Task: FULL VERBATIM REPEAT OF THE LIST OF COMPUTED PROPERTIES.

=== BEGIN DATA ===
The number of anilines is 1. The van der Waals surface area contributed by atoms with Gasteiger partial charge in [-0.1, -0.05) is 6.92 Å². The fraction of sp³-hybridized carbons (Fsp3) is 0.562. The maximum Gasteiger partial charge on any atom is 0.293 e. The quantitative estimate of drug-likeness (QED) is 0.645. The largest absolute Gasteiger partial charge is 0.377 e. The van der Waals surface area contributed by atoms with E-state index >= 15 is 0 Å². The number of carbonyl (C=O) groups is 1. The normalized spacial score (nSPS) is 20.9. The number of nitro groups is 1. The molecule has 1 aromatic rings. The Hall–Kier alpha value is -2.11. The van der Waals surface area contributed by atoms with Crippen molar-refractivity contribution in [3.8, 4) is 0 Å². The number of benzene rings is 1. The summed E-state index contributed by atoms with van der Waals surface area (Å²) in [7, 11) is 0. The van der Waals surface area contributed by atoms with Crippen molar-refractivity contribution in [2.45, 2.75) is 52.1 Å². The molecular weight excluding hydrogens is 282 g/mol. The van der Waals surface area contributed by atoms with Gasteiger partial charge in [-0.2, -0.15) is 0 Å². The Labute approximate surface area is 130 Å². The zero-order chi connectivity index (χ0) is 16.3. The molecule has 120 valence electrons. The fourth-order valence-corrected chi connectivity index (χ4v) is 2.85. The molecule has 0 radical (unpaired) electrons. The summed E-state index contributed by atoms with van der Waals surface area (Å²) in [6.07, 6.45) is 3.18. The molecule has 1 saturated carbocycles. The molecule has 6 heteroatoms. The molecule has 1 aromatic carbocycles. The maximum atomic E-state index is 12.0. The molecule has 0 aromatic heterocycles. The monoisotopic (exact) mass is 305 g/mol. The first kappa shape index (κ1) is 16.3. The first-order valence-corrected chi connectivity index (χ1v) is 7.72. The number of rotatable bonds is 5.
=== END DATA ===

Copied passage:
The number of anilines is 1. The van der Waals surface area contributed by atoms with Gasteiger partial charge in [-0.1, -0.05) is 6.92 Å². The fraction of sp³-hybridized carbons (Fsp3) is 0.562. The maximum Gasteiger partial charge on any atom is 0.293 e. The quantitative estimate of drug-likeness (QED) is 0.645. The largest absolute Gasteiger partial charge is 0.377 e. The van der Waals surface area contributed by atoms with E-state index >= 15 is 0 Å². The number of carbonyl (C=O) groups is 1. The normalized spacial score (nSPS) is 20.9. The number of nitro groups is 1. The molecule has 1 aromatic rings. The Hall–Kier alpha value is -2.11. The van der Waals surface area contributed by atoms with Crippen molar-refractivity contribution in [3.8, 4) is 0 Å². The number of benzene rings is 1. The summed E-state index contributed by atoms with van der Waals surface area (Å²) in [7, 11) is 0. The van der Waals surface area contributed by atoms with Crippen molar-refractivity contribution in [2.45, 2.75) is 52.1 Å². The molecular weight excluding hydrogens is 282 g/mol. The van der Waals surface area contributed by atoms with Gasteiger partial charge in [-0.2, -0.15) is 0 Å². The Labute approximate surface area is 130 Å². The zero-order chi connectivity index (χ0) is 16.3. The molecule has 120 valence electrons. The fourth-order valence-corrected chi connectivity index (χ4v) is 2.85. The molecule has 0 radical (unpaired) electrons. The summed E-state index contributed by atoms with van der Waals surface area (Å²) in [6.07, 6.45) is 3.18. The molecule has 1 saturated carbocycles. The molecule has 6 heteroatoms. The molecule has 1 aromatic carbocycles. The maximum atomic E-state index is 12.0. The molecule has 0 aromatic heterocycles. The monoisotopic (exact) mass is 305 g/mol. The first kappa shape index (κ1) is 16.3. The first-order valence-corrected chi connectivity index (χ1v) is 7.72. The number of rotatable bonds is 5.